Today's post is written by Zoe Luderitz. Zoe is the Content Manager of Alibris, an online retailer of new, used, rare and out-of-print books. A true bibliophile, Zoe’s favorite past time is to tuck herself away in a coffee shop with a good book, bagel and hot coffee in front of her.
How to Assess Your Child's Reading Issues
Have you ever imagined what your life would be like if you couldn't read? For about a third of children in today's public schools, this is a very real problem. Statistics show that 33 percent of fourth-grade public school students read at or below the basic level on the National Assessment of Educational Progress reading test. The majority of these students are minorities or low-income students.
These statistics are sobering, yet the most alarming statistic of all is the fact that two-thirds of students who were not proficient readers in fourth grade end up in jail or on welfare. In order to help students of all types succeed, especially those in these high-risk groups, today's parents and teachers need to be able to assess reading issues to provide the right type of support.
Identify Students Before They Fail
Identifying problems before the child has a chance to fail is critical to ensuring that students are able to read as they should by that pivotal fourth-grade year. Yet this is also challenging, as young readers may not exhibit the tell-tale problems that older readers do to indicate that there’s an issue.
Children who are destined to struggle will often come to school with a limited vocabulary. Preschool and lower elementary school teachers will also notice that these students have difficulty applying alphabetic principles to words, especially words they are not familiar with. They may also struggle to connect letters and sounds in the words they are trying to read, and they will not be able to comprehend and perform the "sounding out" technique of tackling new words. As they progress through reading instruction, poor readers will not develop a sight vocabulary as quickly as their on-level peers.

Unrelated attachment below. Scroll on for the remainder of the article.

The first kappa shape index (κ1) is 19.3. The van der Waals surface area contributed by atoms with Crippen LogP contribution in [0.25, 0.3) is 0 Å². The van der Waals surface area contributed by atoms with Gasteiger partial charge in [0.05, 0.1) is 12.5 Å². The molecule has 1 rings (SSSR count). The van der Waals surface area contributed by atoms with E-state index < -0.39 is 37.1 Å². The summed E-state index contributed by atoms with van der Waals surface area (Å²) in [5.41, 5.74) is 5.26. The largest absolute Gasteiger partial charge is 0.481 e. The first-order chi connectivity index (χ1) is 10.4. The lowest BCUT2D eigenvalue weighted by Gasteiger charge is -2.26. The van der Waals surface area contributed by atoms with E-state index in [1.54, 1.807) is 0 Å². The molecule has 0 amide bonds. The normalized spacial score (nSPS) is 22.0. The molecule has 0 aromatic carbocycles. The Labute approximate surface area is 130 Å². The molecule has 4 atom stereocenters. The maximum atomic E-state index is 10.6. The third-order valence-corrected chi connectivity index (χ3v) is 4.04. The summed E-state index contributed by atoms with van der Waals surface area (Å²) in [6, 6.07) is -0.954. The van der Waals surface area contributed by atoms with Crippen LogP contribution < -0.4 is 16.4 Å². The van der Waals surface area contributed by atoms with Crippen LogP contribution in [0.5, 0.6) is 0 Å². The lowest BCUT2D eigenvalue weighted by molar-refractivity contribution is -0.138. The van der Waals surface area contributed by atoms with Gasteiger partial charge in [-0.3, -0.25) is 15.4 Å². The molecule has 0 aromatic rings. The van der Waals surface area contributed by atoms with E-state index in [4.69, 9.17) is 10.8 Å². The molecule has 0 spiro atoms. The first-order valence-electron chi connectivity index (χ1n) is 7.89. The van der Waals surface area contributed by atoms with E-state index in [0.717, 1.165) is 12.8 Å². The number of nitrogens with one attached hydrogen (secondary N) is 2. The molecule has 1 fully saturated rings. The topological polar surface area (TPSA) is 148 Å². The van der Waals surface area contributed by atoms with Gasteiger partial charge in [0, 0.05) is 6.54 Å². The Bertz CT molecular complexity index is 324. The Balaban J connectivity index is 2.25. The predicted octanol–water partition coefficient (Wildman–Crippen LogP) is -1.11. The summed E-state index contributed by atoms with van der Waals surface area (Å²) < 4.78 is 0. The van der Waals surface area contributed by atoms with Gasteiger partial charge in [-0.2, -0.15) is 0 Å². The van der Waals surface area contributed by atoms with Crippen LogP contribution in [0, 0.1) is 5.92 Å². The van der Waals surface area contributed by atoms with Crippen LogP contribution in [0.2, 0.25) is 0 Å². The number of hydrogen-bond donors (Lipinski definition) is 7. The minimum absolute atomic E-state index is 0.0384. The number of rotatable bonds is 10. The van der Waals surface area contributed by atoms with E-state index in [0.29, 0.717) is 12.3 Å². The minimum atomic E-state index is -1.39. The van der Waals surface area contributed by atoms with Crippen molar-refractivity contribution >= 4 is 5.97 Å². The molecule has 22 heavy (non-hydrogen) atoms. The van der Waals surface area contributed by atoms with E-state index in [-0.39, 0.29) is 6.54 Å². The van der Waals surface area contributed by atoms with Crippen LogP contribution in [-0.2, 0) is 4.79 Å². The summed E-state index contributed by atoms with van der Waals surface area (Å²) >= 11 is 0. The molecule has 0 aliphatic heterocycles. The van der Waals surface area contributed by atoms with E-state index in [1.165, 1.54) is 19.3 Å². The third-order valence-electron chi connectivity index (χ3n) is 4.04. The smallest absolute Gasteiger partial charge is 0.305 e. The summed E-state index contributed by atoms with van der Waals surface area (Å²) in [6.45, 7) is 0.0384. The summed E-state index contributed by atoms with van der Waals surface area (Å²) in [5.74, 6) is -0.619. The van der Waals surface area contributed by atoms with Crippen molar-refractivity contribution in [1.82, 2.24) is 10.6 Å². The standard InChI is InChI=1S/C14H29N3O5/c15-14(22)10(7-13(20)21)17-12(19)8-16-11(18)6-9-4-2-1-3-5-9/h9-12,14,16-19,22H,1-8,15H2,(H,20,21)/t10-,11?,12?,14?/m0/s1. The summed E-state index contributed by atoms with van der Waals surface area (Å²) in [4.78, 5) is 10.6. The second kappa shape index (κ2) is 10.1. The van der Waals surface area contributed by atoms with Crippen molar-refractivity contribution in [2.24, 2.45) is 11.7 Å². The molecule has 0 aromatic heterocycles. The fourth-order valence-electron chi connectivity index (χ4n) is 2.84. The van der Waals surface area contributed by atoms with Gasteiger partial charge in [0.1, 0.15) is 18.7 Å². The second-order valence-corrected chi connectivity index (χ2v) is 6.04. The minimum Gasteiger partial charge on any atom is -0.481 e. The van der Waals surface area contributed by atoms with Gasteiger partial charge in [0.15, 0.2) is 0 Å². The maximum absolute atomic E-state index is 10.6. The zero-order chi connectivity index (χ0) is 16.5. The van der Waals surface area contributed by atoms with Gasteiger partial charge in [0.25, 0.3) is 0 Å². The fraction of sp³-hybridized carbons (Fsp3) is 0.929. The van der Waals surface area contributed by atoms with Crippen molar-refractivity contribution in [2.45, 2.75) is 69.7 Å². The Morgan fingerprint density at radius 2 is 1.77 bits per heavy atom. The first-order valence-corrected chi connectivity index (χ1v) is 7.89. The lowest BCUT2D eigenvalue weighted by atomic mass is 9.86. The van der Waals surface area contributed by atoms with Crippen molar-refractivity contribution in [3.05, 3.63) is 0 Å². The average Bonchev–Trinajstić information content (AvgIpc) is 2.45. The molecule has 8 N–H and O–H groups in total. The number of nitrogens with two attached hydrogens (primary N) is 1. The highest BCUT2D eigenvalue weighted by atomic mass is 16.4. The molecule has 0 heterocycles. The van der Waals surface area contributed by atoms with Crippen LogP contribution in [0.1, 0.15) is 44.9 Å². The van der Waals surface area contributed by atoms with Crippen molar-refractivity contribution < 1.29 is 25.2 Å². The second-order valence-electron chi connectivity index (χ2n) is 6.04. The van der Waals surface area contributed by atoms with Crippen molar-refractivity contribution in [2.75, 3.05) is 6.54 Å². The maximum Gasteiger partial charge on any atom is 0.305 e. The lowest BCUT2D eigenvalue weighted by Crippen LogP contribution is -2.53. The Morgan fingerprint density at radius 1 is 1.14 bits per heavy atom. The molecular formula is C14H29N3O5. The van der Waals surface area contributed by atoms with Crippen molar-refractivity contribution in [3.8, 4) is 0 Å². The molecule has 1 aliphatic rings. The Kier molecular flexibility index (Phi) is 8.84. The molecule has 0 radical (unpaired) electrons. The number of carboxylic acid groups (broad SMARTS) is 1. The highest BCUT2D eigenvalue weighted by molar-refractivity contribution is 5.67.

Determine the Type of Reading Problem the Child Is Experiencing
Once you have identified a student who is struggling with reading, you must determine what type of reading issue the child has. Several assessments can help with this. These include:
Spelling inventories allow teachers (and parents) to assess the word knowledge of students. The inventory has lists of words that the teacher calls out, as in a spelling test, but the student is not given the chance to see the words or study for the test. Using a specially designed score sheet, the spelling inventory allows educators to evaluate how much word knowledge students have.
Phonological or phonemic awareness assessment
Phonemic awareness is the understanding of the small units of sound (phonemes) that make up spoken and written language. Children with a high level of phonemic awareness can hear these separate sounds and identify relationships between them. A simple phonemic awareness activity is asking a child to rhyme words. A more complex activity involves giving students three sounds, like "f" "e" and "d," and asking them to blend them to make a word (fed).
Sight word identification
Sight word identification tests children on lists of words they should be able to read by sight based on their grade level, without providing any context for the word.
When combined, these assessments will give teachers a clear understanding of where a student is struggling.
Teachers can use questionnaires to assess what parents and students think about their reading abilities. A parent questionnaire might ask:
- What are your child's strengths/weaknesses as a reader?
- Does your child choose to read or ask to have books read to him?
- How much time do you spend reading to your child?
- What are your child's interests?
Older students can also provide some of this insight. Ask students questions like:
- What do you like about reading?
- What is hard for you about reading?
- Who are the best readers in the class?
- How often do you read books when you are at school or home?
Again, these types of questions will help you discover struggling readers.
Today's students are counting on their teachers to help them become readers and avoid the struggles that illiteracy creates. Fulfilling this role begins with identifying reading problems. Whether you are a teacher or a parent with a struggling reader, these tools will give you the ability to help the children in your life.
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Do you have tips for helping struggling readers? Share them in the comments!